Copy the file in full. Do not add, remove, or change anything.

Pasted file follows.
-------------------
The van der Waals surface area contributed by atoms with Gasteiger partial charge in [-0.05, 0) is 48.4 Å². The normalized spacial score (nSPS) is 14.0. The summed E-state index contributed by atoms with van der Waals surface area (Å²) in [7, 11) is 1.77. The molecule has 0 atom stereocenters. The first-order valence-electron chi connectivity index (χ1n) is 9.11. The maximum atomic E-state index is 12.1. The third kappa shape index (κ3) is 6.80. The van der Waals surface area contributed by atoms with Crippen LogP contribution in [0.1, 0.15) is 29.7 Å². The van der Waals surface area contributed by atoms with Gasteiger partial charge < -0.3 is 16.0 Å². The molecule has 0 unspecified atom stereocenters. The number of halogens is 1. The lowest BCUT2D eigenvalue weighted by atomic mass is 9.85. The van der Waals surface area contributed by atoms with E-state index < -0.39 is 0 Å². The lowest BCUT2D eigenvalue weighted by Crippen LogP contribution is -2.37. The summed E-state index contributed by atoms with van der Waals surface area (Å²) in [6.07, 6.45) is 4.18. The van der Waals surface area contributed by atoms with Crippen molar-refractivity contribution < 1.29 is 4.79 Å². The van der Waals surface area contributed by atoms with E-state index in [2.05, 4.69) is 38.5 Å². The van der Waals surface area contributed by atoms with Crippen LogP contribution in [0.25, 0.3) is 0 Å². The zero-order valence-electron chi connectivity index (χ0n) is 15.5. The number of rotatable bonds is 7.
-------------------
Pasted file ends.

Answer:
The van der Waals surface area contributed by atoms with Gasteiger partial charge in [-0.05, 0) is 48.4 Å². The normalized spacial score (nSPS) is 14.0. The summed E-state index contributed by atoms with van der Waals surface area (Å²) in [7, 11) is 1.77. The molecule has 0 atom stereocenters. The first-order valence-electron chi connectivity index (χ1n) is 9.11. The maximum atomic E-state index is 12.1. The third kappa shape index (κ3) is 6.80. The van der Waals surface area contributed by atoms with Crippen LogP contribution in [0.1, 0.15) is 29.7 Å². The van der Waals surface area contributed by atoms with Gasteiger partial charge < -0.3 is 16.0 Å². The molecule has 0 unspecified atom stereocenters. The number of halogens is 1. The lowest BCUT2D eigenvalue weighted by atomic mass is 9.85. The van der Waals surface area contributed by atoms with E-state index < -0.39 is 0 Å². The lowest BCUT2D eigenvalue weighted by Crippen LogP contribution is -2.37. The summed E-state index contributed by atoms with van der Waals surface area (Å²) in [6.07, 6.45) is 4.18. The van der Waals surface area contributed by atoms with Crippen molar-refractivity contribution < 1.29 is 4.79 Å². The van der Waals surface area contributed by atoms with E-state index in [2.05, 4.69) is 38.5 Å². The van der Waals surface area contributed by atoms with Crippen LogP contribution in [0.25, 0.3) is 0 Å². The zero-order valence-electron chi connectivity index (χ0n) is 15.5. The number of rotatable bonds is 7.